Heat stress in cities is unevenly distributed


People on lower incomes in cities suffer particularly from heatwaves. Researchers at the University of Vienna are calling for more attention to be paid to social inequalities in future adaptation measures such as the greening of streets and squares.

Global warming

Heat stress in cities is unevenly distributed

People on lower incomes in cities suffer particularly from heatwaves. Researchers at the University of Vienna are calling for social inequalities to be given greater consideration in future when it comes to adaptation measures such as the greening of streets and squares.

Too often, for example, central shopping streets are greened while lower-income neighborhoods lose out, explained scientists at an event held by the Environment and Climate Research Network of the University of Vienna in cooperation with the Natural History Museum (NHM) Vienna on Tuesday evening.

Ways to counteract the increasingly extreme heat in urban areas, such as less concrete or less private transport, often take a very long time as infrastructure projects in urban planning, according to environmental geoscientist and co-head of the research network, Thilo Hofmann. However, rapid action is necessary. In 2022 alone, heatwaves claimed 61,000 lives in Europe, said the researcher. And in Austria, more people are already dying from heat than from road traffic.

Small measures with a big impact

Relatively small, immediate measures such as greenery, rest areas or water features that can be reached by residents in a maximum of five minutes can already have a strong impact. "It's not about making people feel better in an abstract sense, but about measurably improving their health. For example, illnesses, sick days or psychosomatic stress are reduced,” Hofmann told APA.

In addition to individual greening measures, environmental psychologist Mathew White also believes that all measures need to be interlinked to ensure that cool air flows in particular reach lower-income urban areas. This is because wealthier city dwellers already tend to live in the greenest parts of the city and therefore benefit the most from well-placed interventions.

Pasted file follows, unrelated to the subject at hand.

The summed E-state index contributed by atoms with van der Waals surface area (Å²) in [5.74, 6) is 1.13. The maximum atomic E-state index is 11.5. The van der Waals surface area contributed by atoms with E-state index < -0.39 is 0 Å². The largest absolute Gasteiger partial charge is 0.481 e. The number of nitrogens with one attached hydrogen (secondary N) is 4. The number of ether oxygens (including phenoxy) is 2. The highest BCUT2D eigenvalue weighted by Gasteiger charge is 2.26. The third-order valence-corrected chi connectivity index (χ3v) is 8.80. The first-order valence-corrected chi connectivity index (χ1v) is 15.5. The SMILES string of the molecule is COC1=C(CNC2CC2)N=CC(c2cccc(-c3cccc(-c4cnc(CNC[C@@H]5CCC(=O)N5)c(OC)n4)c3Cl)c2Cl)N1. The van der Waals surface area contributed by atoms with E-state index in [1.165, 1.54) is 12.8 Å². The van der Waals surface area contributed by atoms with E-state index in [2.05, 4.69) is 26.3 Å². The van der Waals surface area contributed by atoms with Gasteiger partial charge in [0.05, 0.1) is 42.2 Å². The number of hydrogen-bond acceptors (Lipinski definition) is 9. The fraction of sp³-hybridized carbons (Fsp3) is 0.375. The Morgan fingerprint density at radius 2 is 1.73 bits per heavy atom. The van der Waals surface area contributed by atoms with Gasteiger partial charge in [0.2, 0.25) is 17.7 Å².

Wealthy people live in the coolest parts of the city

A study recently published in the journal “Nature Cities” with the participation of the University of Natural Resources and Life Sciences, Vienna (Boku) also revealed a disparity in this area: In all 14 European urban areas studied by the international research team - including Vienna - relatively few cooling effects from urban green spaces are felt by low-income residents. The same applies to people who live in rented accommodation, are affected by unemployment or belong to the group of immigrants.

People with higher incomes, who own their homes and usually belong to the long-term residents, on the other hand, benefit more than average from the cooling effects of urban green spaces. The risk of death during extreme heatwaves is low in this group, but significantly higher in lower-income urban environments, this study shows.

Better access to local recreation areas

According to White, there is also a correlation between the frequency with which local recreation areas are visited and individual well-being. “Both, rapid greening measures and better access to natural areas around the city, are needed,” he told APA.

Interventions that particularly help socially vulnerable people to access local recreational areas therefore offer great potential in terms of improving the health of the urban population. For Vienna, the researcher cited the Danube Island, which is connected to the subway network, as a positive example, while the city hiking trails in the Vienna Woods, for example, are often only accessible by long-distance buses.

Tenancy law as a further lever

Another way to mitigate social inequalities in the context of global warming is through tenancy law, as legal scholar Stephanie Nitsch explained to APA. In this area, particular attention must be paid to the fact that inequalities could intensify if the law is designed in such a way that the costs of decarbonization measures can be passed on to tenants.